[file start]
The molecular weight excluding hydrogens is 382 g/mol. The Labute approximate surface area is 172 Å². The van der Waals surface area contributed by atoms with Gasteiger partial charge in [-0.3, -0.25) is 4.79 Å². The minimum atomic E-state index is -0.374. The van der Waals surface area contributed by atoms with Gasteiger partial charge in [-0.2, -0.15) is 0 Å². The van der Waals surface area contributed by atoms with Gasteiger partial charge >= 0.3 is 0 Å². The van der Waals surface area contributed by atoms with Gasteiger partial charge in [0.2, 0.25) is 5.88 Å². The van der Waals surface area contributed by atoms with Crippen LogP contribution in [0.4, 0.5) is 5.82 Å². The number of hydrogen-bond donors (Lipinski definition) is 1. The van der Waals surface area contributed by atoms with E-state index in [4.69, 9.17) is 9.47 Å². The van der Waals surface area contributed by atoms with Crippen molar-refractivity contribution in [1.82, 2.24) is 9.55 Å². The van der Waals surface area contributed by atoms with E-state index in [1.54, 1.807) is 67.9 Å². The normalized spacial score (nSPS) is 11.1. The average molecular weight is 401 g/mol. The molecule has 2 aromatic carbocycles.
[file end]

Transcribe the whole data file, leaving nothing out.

The molecular weight excluding hydrogens is 382 g/mol. The Labute approximate surface area is 172 Å². The van der Waals surface area contributed by atoms with Gasteiger partial charge in [-0.3, -0.25) is 4.79 Å². The minimum atomic E-state index is -0.374. The van der Waals surface area contributed by atoms with Gasteiger partial charge in [-0.2, -0.15) is 0 Å². The van der Waals surface area contributed by atoms with Gasteiger partial charge >= 0.3 is 0 Å². The van der Waals surface area contributed by atoms with Gasteiger partial charge in [0.2, 0.25) is 5.88 Å². The van der Waals surface area contributed by atoms with Crippen LogP contribution in [0.4, 0.5) is 5.82 Å². The number of hydrogen-bond donors (Lipinski definition) is 1. The van der Waals surface area contributed by atoms with E-state index in [4.69, 9.17) is 9.47 Å². The van der Waals surface area contributed by atoms with Crippen molar-refractivity contribution in [1.82, 2.24) is 9.55 Å². The van der Waals surface area contributed by atoms with E-state index in [1.54, 1.807) is 67.9 Å². The normalized spacial score (nSPS) is 11.1. The average molecular weight is 401 g/mol. The molecule has 2 aromatic carbocycles.